**One of those thoughts you get whilst half awake at 6:30am .....**

### The Magical Multiplying Ball Paradox

2. The change in the past means that there are now two balls existing together. For Einsteins conservation of energy to hold true, one of these balls MUST be destroyed before the point in time where the time traveller (the time-traveller, or ANY time traveller) is able to take this ball and travel back in time with it to a point in time where the two balls exist together, and place his ball, next to original balls A and B calling it ball C.

3. The change in the past means that there are now three balls existing together. For Einsteins conservation of energy to hold true, one of these balls MUST be destroyed before the point in time where the time traveller (the time-traveller, or ANY time traveller) is able to take this ball and travel back in time with it to a point in time where the three balls exist together, and place his ball, next to original balls A, B and C calling it ball D.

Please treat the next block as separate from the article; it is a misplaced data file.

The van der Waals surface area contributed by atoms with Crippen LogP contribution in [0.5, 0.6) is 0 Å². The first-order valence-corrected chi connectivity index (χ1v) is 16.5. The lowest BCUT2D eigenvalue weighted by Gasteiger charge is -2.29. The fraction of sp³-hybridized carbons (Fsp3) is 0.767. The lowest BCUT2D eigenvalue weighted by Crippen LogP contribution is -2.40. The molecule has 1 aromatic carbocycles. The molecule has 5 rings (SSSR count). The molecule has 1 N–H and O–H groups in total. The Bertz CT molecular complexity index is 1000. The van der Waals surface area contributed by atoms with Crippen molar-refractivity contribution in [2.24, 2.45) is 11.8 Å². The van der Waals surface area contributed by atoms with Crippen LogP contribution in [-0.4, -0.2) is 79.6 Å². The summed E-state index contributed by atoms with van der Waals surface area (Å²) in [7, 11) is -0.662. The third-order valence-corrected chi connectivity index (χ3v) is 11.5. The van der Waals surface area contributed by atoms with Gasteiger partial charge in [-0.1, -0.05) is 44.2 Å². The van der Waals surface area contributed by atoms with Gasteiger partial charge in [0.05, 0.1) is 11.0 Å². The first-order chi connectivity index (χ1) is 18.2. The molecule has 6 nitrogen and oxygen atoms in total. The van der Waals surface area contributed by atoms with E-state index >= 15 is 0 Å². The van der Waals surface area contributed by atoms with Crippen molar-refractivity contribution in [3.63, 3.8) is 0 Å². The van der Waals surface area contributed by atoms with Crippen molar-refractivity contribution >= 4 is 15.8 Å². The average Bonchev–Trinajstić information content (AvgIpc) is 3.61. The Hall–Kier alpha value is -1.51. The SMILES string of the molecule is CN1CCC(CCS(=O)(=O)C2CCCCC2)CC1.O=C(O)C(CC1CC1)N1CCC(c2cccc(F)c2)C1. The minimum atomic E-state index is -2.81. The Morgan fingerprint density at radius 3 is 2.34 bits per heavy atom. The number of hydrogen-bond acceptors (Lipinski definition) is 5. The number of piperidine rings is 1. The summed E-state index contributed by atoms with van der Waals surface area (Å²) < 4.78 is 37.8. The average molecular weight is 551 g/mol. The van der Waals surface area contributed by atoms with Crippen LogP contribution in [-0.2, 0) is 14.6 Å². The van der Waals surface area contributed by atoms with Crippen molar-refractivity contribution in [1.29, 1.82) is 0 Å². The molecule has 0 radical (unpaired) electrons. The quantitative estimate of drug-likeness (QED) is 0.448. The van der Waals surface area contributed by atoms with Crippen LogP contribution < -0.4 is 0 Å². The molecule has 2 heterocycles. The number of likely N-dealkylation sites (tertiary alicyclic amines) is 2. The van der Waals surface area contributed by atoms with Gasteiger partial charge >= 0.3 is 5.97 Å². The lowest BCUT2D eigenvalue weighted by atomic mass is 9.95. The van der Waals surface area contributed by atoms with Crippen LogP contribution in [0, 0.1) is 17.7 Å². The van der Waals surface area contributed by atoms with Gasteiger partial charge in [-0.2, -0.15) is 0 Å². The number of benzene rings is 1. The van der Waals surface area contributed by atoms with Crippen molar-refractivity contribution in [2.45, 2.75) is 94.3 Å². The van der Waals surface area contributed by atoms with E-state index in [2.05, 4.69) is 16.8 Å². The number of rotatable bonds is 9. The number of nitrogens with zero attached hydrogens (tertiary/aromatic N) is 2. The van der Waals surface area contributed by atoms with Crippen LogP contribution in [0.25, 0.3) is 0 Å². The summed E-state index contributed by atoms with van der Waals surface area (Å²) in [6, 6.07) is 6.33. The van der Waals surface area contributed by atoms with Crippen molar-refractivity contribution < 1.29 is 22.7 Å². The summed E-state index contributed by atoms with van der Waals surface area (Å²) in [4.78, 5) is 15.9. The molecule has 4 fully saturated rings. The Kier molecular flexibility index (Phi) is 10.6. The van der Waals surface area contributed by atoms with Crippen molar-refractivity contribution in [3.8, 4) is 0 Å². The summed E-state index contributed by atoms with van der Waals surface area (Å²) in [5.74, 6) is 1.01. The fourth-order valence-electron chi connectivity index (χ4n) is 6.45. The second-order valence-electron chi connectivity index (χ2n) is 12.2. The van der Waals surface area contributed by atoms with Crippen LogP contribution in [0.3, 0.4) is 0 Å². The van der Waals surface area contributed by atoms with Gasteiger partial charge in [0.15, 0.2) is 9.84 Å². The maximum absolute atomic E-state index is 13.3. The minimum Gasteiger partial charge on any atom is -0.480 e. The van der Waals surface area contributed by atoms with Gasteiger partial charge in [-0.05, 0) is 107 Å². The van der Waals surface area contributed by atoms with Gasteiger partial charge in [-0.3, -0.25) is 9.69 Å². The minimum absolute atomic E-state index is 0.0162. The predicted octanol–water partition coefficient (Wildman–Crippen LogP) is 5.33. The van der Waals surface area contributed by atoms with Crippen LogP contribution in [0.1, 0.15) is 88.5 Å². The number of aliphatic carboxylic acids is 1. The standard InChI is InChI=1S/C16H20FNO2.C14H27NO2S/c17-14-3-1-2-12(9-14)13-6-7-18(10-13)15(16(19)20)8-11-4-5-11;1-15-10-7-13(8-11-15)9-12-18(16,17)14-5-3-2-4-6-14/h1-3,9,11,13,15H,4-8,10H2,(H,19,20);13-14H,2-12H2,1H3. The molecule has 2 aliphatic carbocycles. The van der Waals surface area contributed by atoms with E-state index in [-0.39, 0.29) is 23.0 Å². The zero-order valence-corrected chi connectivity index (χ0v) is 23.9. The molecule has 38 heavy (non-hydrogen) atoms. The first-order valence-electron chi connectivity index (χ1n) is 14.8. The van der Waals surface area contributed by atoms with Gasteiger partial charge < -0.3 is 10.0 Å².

and so on ...... So the same person could, if he/she willed, create a loop in time where an infinite number of balls were produced.

Change the balls to apples, and we just solved the problem of world hunger ;)

The algorithm could look like this;

startTimeTravelRecusiveLoop()

{

wait(till year 2010)

// assumes the person involved will ALWAYS want to perform this action of time-travel

if (at least 1 ball exists)

{

takeBallToYear(person, 2009, ball);

}

}

takeBallToYear(Person personInvolved, int year, Object ball)

{

int currentYear = getCurrentTime();

travelTime(year);

takeBallToSelf(ball)

startThread(startTimeTravelRecusiveLoop());

travelTime(currentYear);

}

Yet another paradox to suggest that time travel just can't be possible. Time-travel can't possibly be possible because according to the above scenario, it allows us to break the law of the conservation of energy.

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